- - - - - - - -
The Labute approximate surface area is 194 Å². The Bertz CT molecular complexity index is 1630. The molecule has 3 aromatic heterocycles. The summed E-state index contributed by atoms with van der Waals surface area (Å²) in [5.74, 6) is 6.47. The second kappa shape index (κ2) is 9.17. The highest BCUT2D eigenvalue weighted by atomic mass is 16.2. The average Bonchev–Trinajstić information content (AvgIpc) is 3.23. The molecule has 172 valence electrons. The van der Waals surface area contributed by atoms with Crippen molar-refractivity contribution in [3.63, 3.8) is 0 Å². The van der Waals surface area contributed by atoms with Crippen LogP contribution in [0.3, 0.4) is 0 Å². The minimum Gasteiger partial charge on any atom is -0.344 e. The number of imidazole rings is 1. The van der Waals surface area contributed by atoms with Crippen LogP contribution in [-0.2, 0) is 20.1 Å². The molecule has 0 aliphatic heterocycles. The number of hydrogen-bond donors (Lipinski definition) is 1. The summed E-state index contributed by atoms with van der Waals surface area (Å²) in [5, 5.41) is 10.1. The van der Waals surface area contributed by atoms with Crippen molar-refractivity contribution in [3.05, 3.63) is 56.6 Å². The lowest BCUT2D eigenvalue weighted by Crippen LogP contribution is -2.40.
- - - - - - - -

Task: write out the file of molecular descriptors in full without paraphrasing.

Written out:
The Labute approximate surface area is 194 Å². The Bertz CT molecular complexity index is 1630. The molecule has 3 aromatic heterocycles. The summed E-state index contributed by atoms with van der Waals surface area (Å²) in [5.74, 6) is 6.47. The second kappa shape index (κ2) is 9.17. The highest BCUT2D eigenvalue weighted by atomic mass is 16.2. The average Bonchev–Trinajstić information content (AvgIpc) is 3.23. The molecule has 172 valence electrons. The van der Waals surface area contributed by atoms with Crippen molar-refractivity contribution in [3.63, 3.8) is 0 Å². The van der Waals surface area contributed by atoms with Crippen LogP contribution in [0.3, 0.4) is 0 Å². The minimum Gasteiger partial charge on any atom is -0.344 e. The number of imidazole rings is 1. The van der Waals surface area contributed by atoms with Crippen LogP contribution in [-0.2, 0) is 20.1 Å². The molecule has 0 aliphatic heterocycles. The number of hydrogen-bond donors (Lipinski definition) is 1. The summed E-state index contributed by atoms with van der Waals surface area (Å²) in [5, 5.41) is 10.1. The van der Waals surface area contributed by atoms with Crippen molar-refractivity contribution in [3.05, 3.63) is 56.6 Å². The lowest BCUT2D eigenvalue weighted by Crippen LogP contribution is -2.40.